Former Medicare chief Dr. Donald Berwick published an op-ed in today’s Boston Globe in which he endorses Professor Elizabeth Warren for her support of Obamacare. Unfortunately, however, the column reveals that Dr. Berwick must not have learned much about the Medicare program during his time at CMS, given many of his statements:
“Obamacare reduce costs…” That’s not what Medicare’s own actuary said. Earlier this year, the actuary published an analysis indicating the law would raise costs by more than $478 billion. Last year, the actuary testified before Congress, calling “False” the Administration’s stated goal of reducing health care costs.
“It targets waste, fraud, and abuse, reduces unnecessary subsidies to insurance companies…” Again, that’s not what Medicare’s own actuary said. He has concluded that over the long-term, up to 40 percent of providers would become unprofitable due to Obamacare, and could “have to withdraw from providing services to Medicare beneficiaries.” Just this week, an Alabama hospital took a different course – it decided to shut down entirely, due to the impact of Obamacare on its business model.
“President Obama’s health reforms do not cut any guaranteed Medicare benefits…” This statement is manifestly FALSE, as we have previously demonstrated. Obamacare cut benefits for wealthy seniors, by forcing them to pay more for their Medicare coverage. And President Obama’s budget proposed even further benefit cuts – new means-testing, additional co-payments, and higher premiums. In many cases, these changes are actually good policy, but they’re still cuts to “guaranteed benefits” – and no one should be dishonest enough to claim that they aren’t.
“Thanks to Obamacare, seniors can now get a free annual wellness visit…” Also incorrect. These services may be delivered without any out-of-pocket cost-sharing, but they are NOT “free” – someone ends up paying for them. In fact, all seniors end up paying, as do all Americans – through higher taxpayer spending on Medicare, and higher Part B premiums for seniors.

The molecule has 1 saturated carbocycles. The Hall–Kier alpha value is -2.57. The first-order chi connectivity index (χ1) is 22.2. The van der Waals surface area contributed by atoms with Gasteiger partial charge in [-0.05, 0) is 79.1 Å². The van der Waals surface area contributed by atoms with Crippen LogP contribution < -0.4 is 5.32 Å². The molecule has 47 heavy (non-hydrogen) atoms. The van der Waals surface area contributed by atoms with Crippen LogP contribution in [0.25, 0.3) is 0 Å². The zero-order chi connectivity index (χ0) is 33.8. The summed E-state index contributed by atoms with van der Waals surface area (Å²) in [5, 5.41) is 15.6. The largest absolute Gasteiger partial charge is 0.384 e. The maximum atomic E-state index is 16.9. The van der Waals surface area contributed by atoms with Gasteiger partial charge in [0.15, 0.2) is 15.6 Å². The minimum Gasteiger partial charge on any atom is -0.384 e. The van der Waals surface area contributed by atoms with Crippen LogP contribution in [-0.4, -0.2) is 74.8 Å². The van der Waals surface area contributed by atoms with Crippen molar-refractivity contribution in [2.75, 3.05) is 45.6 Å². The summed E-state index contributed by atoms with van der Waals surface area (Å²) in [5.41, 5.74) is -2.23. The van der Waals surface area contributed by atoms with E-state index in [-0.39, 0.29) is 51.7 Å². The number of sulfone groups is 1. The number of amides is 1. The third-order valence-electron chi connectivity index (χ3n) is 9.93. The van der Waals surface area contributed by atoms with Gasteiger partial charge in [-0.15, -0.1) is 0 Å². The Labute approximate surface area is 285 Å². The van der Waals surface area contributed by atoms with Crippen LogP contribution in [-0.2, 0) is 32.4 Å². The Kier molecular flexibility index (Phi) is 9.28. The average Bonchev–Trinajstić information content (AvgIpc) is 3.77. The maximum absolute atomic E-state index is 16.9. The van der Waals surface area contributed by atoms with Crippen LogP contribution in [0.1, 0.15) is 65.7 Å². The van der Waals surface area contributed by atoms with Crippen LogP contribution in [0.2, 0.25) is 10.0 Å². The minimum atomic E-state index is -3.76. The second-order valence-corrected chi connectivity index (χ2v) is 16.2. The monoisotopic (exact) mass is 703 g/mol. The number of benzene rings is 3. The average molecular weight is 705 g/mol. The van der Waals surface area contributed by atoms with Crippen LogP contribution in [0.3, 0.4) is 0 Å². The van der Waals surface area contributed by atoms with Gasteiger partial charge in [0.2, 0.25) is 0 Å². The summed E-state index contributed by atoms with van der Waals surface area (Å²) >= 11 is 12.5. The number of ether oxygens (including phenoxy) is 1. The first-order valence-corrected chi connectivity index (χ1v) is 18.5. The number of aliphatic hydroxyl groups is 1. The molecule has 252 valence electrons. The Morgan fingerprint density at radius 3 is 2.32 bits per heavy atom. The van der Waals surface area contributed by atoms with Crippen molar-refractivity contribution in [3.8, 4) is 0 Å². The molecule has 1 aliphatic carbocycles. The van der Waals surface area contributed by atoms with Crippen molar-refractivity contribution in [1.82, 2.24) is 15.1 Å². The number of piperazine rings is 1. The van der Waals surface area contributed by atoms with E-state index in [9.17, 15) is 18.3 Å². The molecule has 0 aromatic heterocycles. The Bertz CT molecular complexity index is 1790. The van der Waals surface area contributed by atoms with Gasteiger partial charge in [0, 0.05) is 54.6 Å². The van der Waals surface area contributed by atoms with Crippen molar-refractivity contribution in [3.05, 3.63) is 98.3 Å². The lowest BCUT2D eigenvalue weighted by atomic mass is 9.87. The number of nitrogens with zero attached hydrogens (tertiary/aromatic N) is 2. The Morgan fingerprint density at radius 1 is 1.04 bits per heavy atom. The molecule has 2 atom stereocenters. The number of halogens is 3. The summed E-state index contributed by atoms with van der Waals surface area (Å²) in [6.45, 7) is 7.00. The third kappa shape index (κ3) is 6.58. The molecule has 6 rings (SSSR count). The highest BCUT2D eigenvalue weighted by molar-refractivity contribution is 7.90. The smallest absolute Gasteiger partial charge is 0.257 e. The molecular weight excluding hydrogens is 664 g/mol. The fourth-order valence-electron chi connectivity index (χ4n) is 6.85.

“Medicare and Medicaid both face challenges today, but not because of Obamacare. The challenges exist throughout the health care system, mainly in the form of rising costs.” The implication is that Medicare isn’t the problem – that health costs as a whole are a problem. But the fact is that Medicare – and particularly its focus on fee-for-service medicine – has been one of the driving elements of rising costs and inefficiency in our health care system. The non-partisan Congressional Budget Office, in a January report analyzing dozens of Medicare demonstration programs, said these programs did not contain health costs, precisely because of the flawed incentives included in fee-for-service medicine: “Demonstrations aimed at reducing spending and increasing quality of care face significant challenges in overcoming the incentives inherent in Medicare’s fee-for-service payment system, which rewards providers for delivering more care.” In other words, Medicare isn’t the solution to health care costs – it’s the problem.
Dr. Berwick’s tenure at CMS was cut short due to his many controversial remarks, most notably his (in)famous interview in which he claimed that “The decision is not whether or not we will ration care – the decision is whether we will ration with our eyes open.” Given his economies with accuracy in the op-ed, many may wonder if Dr. Berwick has also decided to ration the true facts about Obamacare with his eyes open.